Last night I attended another show at the Bharat Rang Theater Festival put on by the National School of Drama in Delhi.
I’m seeing seven shows this week. As I am here to study “politically engaged theater” I picked the shows I was seeing based on how “political” I thought they’d be. The first show I saw was in Kashmiri, and while I could tell it was “political” because of the numerous political rally scenes, the most exciting and relevant moment of the evening was after the show when the actors came out to bow and the director said (thankfully in English):
“Please let us thank Amina Bano. This is the first time I’ve ever seen a woman on the Kashmiri stage.”
I was amazed and left the theater with at least that nugget of political relevance.
The play last night was titled Stones and Mirrors, performed by the Simorgh Film Association of Culture and Art from Afghanistan under the direction of Monireh Hashemi.
The group consisted of Ms. Hashemi herself and five incredibly committed and talented young girls. Normally I am less than impressed by children’s theater. This piece may have been performed by children but it was very far from “children’s theater”. It told the story of a group of young girls who flee to the mountains to escape the invading Huns. They fling themselves from the mountaintops to preserve their liberty and chastity. The girls played both parts and I must say they made very convincing Huns. The music, which sounded like something out of Gladiator accompanied their swift and determined movements. It was pretty badass to see the girls doing their sword dance and even more exciting to think about how empowered they must have felt. They were doing a big, bold, defiant dance. I don’t know what their lives are like back in Afghanistan but as I sat there and watched their performance I rejoiced. They were getting to be big and bold, something they are probably only allowed to be on stage… when they are allowed to be on stage.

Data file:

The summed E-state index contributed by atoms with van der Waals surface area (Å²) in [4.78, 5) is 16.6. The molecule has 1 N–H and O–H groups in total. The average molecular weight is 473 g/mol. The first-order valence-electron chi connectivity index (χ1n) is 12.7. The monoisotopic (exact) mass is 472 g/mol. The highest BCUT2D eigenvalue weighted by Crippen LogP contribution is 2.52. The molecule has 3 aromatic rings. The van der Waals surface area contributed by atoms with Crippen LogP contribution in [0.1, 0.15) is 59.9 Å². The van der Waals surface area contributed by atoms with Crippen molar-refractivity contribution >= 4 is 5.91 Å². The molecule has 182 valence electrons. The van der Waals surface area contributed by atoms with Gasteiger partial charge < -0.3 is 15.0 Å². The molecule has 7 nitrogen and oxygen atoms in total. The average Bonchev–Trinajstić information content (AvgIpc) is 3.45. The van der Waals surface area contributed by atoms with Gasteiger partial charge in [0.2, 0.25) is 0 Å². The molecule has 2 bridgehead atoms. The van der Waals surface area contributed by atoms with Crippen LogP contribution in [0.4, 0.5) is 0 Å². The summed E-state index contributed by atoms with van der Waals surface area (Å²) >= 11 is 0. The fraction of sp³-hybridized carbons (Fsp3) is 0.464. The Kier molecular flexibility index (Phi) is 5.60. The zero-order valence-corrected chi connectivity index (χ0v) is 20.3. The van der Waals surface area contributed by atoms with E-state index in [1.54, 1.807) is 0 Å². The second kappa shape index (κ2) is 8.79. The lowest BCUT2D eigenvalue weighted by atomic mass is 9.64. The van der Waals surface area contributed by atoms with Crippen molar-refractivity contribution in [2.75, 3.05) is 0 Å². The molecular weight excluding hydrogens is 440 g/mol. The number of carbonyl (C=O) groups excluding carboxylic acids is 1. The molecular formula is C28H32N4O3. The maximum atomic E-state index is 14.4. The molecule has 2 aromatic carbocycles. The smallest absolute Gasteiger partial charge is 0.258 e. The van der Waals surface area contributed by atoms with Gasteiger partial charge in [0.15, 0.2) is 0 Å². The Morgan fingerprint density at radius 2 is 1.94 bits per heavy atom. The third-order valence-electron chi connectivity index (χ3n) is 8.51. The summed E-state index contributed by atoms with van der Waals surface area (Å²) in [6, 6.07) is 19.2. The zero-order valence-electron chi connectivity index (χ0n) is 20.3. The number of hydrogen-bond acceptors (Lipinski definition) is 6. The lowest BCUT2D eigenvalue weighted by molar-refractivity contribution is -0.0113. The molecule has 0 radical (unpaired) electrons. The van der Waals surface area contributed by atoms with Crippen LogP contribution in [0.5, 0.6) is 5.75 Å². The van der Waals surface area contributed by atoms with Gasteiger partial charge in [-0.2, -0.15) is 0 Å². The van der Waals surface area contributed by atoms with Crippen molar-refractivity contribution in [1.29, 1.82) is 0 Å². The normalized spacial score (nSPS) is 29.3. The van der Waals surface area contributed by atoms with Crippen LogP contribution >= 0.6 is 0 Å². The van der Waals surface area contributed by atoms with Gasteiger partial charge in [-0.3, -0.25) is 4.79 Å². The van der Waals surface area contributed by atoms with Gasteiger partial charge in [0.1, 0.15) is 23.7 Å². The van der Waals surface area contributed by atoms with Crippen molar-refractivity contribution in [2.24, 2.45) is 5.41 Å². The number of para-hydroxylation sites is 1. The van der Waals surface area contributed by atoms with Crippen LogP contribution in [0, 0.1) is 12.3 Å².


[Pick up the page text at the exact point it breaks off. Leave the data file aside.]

The piece was clearly political, it went on to deal with the struggles of two different Afghan women and their sufferings. But the reason it was so effective was not because it was a perfectly executed piece, indeed there were dance sequences and songs that were too long and badly articulated lines that left me confused. The reason it made such an impact was the circumstance of the piece. Those five young girls got up and gave an incredibly committed and profound performance in spite of a society that tells them they should sit down and be demure. Instead of being passive they were acting. Furthermore, they were great actors. It was the action of their performance that was a political act.
When the cast came on stage to bow there was thunderous applause. Myself and some others were compelled to give a standing ovation. I could not help but smile the broad smile of inspiration. It made me really happy when I gave two thumbs up to the girls and they responded in kind. All of the girls were sobbing. Overcome with the experience of their performance.
It was exactly what Boal described in Theater of the Oppressed. When the oppressed and passive audience takes up the process of theatrical creation to become the active group, the actors, the oppressed become the empowered.
Monireh, Mahida, Rahela, Sakina, Zahra and Marjan created a Theater of the Empowered.